I opened the door and sat in the driver’s seat. “Hi.”
“I want it to go away,” she said.
“I’m seeing a civil war. And other stuff. Today I saw an intergalactic war with photon torpedoes. I think it’s kinda cool.”
I looked at Ellie then and noticed that she’d worn her favorite sundress but she’d left the buttons in the front open. And she wasn’t wearing a bra. Come to think of it, I don’t know if anyone on the commune wore a bra. Maybe bras were like atomic bombs, too.
I looked down at my seersucker Dust Bowl dress and bobby socks. I knew I couldn’t compete, but I never wanted to compete. I liked how white my legs were. I planned on keeping them sun free by spending my entire summer in the darkroom becoming Darla. I didn’t remember Darla’s legs, but I’d seen pictures, and in them her legs were white too. She had knobby knees.
Only there, on graduation day in the car with Ellie, did I realize I had knobby knees too.
When I thought about it, no one I ever saw on TV or in a magazine or on a billboard had knobby white knees or a Dust Bowl dress.
“What are we going to do?” Ellie asked. “I can’t just avoid people for the rest of my life.”
Of course, I could. I totally could avoid people for the rest of my life. “Just chill out. We’ll be fine. Everything is happening for a reason.”
“We’re going crazy for a reason? What the fuck? I got fucking crabs off some asshole for a reason? I’m nearly eighteen and I don’t have a high school diploma for a reason?”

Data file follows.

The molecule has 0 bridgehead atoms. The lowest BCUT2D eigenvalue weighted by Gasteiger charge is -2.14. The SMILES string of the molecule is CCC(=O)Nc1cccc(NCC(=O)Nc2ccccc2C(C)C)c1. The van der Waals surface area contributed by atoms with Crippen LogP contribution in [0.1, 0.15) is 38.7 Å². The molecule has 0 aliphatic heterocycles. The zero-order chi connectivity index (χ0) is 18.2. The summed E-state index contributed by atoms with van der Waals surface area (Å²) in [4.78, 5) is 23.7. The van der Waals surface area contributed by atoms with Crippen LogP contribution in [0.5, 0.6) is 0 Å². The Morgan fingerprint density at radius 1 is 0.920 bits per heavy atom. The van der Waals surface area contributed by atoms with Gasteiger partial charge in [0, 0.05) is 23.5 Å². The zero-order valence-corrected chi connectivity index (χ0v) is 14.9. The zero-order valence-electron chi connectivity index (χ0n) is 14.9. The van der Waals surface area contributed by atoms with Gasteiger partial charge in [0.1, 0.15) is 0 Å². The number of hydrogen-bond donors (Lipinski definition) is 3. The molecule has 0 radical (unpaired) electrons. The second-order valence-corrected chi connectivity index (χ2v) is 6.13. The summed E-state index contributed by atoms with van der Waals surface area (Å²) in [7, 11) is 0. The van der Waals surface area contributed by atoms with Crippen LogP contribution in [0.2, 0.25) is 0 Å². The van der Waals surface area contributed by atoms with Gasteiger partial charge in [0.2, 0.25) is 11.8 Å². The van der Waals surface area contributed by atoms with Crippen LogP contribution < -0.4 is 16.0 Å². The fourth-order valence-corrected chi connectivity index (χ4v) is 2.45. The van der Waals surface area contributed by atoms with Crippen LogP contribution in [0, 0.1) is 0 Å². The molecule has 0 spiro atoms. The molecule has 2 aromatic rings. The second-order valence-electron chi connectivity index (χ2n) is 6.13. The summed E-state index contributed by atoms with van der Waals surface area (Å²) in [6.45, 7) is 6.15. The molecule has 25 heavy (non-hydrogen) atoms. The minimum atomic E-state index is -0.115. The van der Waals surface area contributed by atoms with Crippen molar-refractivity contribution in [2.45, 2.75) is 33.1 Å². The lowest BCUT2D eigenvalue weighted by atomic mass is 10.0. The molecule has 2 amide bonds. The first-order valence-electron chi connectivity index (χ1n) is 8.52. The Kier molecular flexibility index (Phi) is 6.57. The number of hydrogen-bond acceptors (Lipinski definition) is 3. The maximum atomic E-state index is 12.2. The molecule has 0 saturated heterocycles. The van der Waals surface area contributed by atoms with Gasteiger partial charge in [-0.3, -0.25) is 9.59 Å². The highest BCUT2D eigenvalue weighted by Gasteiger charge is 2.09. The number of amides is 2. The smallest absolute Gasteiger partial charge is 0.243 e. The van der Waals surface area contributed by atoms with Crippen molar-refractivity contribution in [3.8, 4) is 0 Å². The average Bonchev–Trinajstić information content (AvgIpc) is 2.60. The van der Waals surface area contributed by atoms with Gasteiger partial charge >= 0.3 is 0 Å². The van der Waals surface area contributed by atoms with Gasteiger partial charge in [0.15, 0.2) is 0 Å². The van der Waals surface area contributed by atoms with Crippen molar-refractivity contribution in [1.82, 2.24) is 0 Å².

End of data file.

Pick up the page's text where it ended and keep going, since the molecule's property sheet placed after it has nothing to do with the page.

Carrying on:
I put the car in reverse. “Okay, if you can’t chill out then just shut up. Or maybe say congratulations or something appropriate. Or just something not insane,” I said. “Because you’re not insane, you know. I see it too, okay? You’re not anything special.”
She looked hurt. “I’m not anything special?”
“I am no one special. You are no one special. Can you handle that?” I said. “Most people can’t handle it.”
“Shit,” she said.
Then I backed out of the parking space, drove to the parking lot’s exit and got stuck in the dumb postceremony traffic jam that had built up while I was making small talk with Stacy Cullen. I wished I’d left with Dad, who was surely home by now in a tie-dyed shirt and a pair of baggy pajama shorts on the couch with his laptop.
Glory O'Brien's History of the Future by A. S. King / Young Adult / History & Fiction / Fantasy / Science Fiction have rating 3.6 out of 5 / Based on25 votes